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Establish Quantitative PCR to Measure Bacteria Load of the VRE Bacteremia

The recruitment status of this study is unknown because the information has not been verified recently.
Verified August 2012 by National Taiwan University Hospital.
Recruitment status was  Recruiting
Sponsor:
Information provided by (Responsible Party):
National Taiwan University Hospital
ClinicalTrials.gov Identifier:
NCT01265095
First received: December 10, 2010
Last updated: August 28, 2012
Last verified: August 2012

December 10, 2010
August 28, 2012
December 2010
December 2013   (final data collection date for primary outcome measure)
all cause inhospital mortality [ Time Frame: 30days ] [ Designated as safety issue: No ]
inhospital mortality as primary outcome, mean length of hospital stay around 30 days
Same as current
Complete list of historical versions of study NCT01265095 on ClinicalTrials.gov Archive Site
VRE DNA load [ Time Frame: 14days ] [ Designated as safety issue: No ]
VRE DNA load change during VRE treatment. Pre- and post-treatment compare.
Same as current
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Establish Quantitative PCR to Measure Bacteria Load of the VRE Bacteremia
Establish Quantitative PCR to Measure Bacteria Load of the VRE Bacteremia

The investigators hypothesized that quantitative PCR can be used in VRE bacteremia outcome monitoring. Vancomycin-resistant enterococci (VRE) was first found in 1988 and has become an important healthcare-associated pathogen due to rapid spread, limited options for therapy and the possibility of transferring vancomycin resistance to more virulent pathogens. VRE infections not only contribute to more hospital cost and longer length of hospital stay, but also higher attributable mortality compared to those caused by vancomycin susceptible enterococci. Two different meta-analyses have shown that vancomycin resistance is an independent predictor of death among patients with enterococcal bloodstrem infections (BSIs). Despite this, few effective antibiotics are approved by the US Food and Drug Administration for the treatment of serious VRE infections. Though several studies have conducted to find the possible mortality predictors, but none has used bacterial load as a marker.

Schonheyder et al. have used semiquantitative culture, and demonstrate the relationship between high bacterial load and mortality. However, it may take more than two days before culture result available, and the sensitivity of culture is greatly affected by antimicrobial treatment. Real-time PCR has been demonstrate good performance in early detection of bacteremia, and theoretically is less affected by antimicrobial usage. However, using quantitative real-time PCR to quantify VRE in blood has not been explored, yet.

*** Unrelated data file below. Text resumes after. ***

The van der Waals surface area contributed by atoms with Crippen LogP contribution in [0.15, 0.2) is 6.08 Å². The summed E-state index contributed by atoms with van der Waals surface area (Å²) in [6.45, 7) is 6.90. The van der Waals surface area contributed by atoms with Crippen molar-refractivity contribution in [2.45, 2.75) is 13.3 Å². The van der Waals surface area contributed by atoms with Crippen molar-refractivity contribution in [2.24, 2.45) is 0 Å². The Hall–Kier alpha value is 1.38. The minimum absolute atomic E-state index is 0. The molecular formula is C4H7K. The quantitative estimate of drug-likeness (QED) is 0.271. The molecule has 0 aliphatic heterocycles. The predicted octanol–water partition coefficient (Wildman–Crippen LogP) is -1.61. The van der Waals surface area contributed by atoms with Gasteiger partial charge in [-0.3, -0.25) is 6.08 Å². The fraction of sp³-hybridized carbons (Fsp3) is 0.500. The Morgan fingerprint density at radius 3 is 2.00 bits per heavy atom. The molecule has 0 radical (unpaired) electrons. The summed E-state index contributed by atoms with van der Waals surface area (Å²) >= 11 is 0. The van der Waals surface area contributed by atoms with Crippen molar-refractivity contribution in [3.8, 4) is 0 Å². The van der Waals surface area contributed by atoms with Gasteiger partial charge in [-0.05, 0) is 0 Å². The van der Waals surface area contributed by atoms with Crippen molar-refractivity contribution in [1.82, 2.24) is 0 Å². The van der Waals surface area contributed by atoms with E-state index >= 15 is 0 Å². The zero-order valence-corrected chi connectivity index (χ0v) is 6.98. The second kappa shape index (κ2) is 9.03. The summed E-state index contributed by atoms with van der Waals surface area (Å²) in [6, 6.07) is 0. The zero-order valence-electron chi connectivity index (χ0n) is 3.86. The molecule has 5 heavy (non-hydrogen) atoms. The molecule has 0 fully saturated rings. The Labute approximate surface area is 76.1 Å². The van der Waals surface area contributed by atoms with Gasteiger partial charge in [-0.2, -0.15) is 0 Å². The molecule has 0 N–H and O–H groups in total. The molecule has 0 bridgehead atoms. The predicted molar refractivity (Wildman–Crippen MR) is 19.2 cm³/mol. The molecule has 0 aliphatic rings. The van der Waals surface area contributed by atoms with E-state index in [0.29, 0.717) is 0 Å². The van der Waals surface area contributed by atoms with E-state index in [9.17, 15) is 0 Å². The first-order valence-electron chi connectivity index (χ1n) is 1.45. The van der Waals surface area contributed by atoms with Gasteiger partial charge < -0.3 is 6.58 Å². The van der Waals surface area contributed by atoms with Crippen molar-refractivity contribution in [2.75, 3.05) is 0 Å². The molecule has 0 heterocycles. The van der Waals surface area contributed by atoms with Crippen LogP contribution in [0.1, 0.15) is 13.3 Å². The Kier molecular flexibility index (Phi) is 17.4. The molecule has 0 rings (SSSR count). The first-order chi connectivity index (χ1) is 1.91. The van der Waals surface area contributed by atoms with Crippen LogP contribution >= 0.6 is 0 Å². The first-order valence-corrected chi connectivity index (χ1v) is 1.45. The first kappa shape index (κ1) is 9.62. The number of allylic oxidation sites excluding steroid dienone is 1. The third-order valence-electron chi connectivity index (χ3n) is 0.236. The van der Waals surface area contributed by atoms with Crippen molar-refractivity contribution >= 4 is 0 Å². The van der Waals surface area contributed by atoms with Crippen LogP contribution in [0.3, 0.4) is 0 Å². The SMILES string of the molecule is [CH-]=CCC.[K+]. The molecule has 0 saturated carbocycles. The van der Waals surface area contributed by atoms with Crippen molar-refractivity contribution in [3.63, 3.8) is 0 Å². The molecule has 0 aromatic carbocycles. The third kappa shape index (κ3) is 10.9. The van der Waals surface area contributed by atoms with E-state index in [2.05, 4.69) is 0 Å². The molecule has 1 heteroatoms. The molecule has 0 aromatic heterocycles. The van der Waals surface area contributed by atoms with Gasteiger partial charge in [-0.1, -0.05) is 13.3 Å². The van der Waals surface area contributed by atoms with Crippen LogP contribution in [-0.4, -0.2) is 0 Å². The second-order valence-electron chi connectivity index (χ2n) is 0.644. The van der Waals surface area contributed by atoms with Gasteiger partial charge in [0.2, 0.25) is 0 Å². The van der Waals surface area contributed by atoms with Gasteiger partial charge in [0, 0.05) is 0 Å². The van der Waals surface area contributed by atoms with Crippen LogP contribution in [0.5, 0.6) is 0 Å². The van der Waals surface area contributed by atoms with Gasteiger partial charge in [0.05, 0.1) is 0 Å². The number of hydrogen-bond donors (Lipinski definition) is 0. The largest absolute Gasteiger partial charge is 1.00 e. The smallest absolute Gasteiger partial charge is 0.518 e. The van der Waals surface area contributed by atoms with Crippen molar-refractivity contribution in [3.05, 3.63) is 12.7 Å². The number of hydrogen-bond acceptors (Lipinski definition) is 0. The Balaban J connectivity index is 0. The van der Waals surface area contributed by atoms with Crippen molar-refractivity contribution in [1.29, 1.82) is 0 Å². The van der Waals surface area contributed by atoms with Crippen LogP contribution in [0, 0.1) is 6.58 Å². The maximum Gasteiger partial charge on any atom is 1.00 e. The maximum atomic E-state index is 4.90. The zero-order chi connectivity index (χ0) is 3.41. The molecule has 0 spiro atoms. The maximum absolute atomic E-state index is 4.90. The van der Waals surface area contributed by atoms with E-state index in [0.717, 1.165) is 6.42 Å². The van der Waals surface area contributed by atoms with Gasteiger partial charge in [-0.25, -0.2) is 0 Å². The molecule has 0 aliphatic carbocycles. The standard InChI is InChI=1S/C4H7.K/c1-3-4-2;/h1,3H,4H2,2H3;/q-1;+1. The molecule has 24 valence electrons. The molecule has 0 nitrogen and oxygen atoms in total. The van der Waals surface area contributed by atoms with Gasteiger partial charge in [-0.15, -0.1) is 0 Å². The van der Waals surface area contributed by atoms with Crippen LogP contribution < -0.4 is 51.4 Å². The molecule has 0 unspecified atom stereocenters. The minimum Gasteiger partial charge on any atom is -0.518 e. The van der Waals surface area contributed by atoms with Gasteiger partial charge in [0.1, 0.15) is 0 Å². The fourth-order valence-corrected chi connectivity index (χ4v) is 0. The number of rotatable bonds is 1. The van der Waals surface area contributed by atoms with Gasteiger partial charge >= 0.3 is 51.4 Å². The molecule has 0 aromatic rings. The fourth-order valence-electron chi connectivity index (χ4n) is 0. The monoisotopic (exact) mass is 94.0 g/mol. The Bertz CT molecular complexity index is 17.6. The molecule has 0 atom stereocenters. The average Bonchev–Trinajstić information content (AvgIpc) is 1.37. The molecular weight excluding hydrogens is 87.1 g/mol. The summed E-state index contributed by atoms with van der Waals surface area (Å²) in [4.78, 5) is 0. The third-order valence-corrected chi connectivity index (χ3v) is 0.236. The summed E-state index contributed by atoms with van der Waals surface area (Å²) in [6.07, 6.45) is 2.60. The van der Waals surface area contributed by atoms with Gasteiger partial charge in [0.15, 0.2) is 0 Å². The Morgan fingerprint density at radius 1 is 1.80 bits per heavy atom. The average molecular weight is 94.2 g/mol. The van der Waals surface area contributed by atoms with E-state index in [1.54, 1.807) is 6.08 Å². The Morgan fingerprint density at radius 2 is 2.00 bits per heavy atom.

The objective of this study is to establish a quantitative method to measure the amounts of VRE in blood using the VRE specific van gene. And test the hypothesis that higher VRE load in blood results in higher mortality among patients with VRE BSIs.

Primers and probe of VRE Real-time PCR will be constructed first. The investigators will prospective enroll patient with VRE bacteremia. Clinical data and outcome will be monitored. Bacteria load of VRE bacteremia will be measured via established real-time PCR. The outcome and the association of bacteria load of VRE bacteremia will be analyzed.

Not Provided
Observational
Observational Model: Case-Only
Time Perspective: Prospective
Not Provided
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Non-Probability Sample

VRE bacteremia

Bacteremia
Not Provided
VRE bacteremia
VRE bacteremia patients
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*   Includes publications given by the data provider as well as publications identified by ClinicalTrials.gov Identifier (NCT Number) in Medline.
 
Recruiting
200
December 2013
December 2013   (final data collection date for primary outcome measure)

Inclusion Criteria:

  • >18 y/o
  • VRE bacteremia
Both
18 Years and older
No
Contact: YuChung Chuang, MD 886-919121123 weischuang@gmail.com
Taiwan
 
NCT01265095
201011023RB
No
National Taiwan University Hospital
National Taiwan University Hospital
Not Provided
Principal Investigator: JannTay Wang, MD National Taiwan University Hospital
National Taiwan University Hospital
August 2012

ICMJE     Data element required by the International Committee of Medical Journal Editors and the World Health Organization ICTRP